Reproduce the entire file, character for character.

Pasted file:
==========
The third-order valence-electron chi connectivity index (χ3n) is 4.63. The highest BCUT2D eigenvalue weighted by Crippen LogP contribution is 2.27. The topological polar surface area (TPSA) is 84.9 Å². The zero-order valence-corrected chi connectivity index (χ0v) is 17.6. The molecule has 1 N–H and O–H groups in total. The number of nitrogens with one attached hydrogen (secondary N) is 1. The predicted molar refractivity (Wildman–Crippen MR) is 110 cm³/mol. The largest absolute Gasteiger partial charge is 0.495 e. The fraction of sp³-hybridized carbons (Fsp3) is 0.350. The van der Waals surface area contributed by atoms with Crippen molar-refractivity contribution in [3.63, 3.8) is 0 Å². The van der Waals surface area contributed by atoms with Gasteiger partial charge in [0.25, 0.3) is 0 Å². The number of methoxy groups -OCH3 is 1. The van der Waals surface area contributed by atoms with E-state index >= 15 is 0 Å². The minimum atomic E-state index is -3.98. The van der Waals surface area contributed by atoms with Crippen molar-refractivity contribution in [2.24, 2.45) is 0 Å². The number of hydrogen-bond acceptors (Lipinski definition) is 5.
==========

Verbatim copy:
The third-order valence-electron chi connectivity index (χ3n) is 4.63. The highest BCUT2D eigenvalue weighted by Crippen LogP contribution is 2.27. The topological polar surface area (TPSA) is 84.9 Å². The zero-order valence-corrected chi connectivity index (χ0v) is 17.6. The molecule has 1 N–H and O–H groups in total. The number of nitrogens with one attached hydrogen (secondary N) is 1. The predicted molar refractivity (Wildman–Crippen MR) is 110 cm³/mol. The largest absolute Gasteiger partial charge is 0.495 e. The fraction of sp³-hybridized carbons (Fsp3) is 0.350. The van der Waals surface area contributed by atoms with Crippen molar-refractivity contribution in [3.63, 3.8) is 0 Å². The van der Waals surface area contributed by atoms with Gasteiger partial charge in [0.25, 0.3) is 0 Å². The number of methoxy groups -OCH3 is 1. The van der Waals surface area contributed by atoms with E-state index >= 15 is 0 Å². The minimum atomic E-state index is -3.98. The van der Waals surface area contributed by atoms with Crippen molar-refractivity contribution in [2.24, 2.45) is 0 Å². The number of hydrogen-bond acceptors (Lipinski definition) is 5.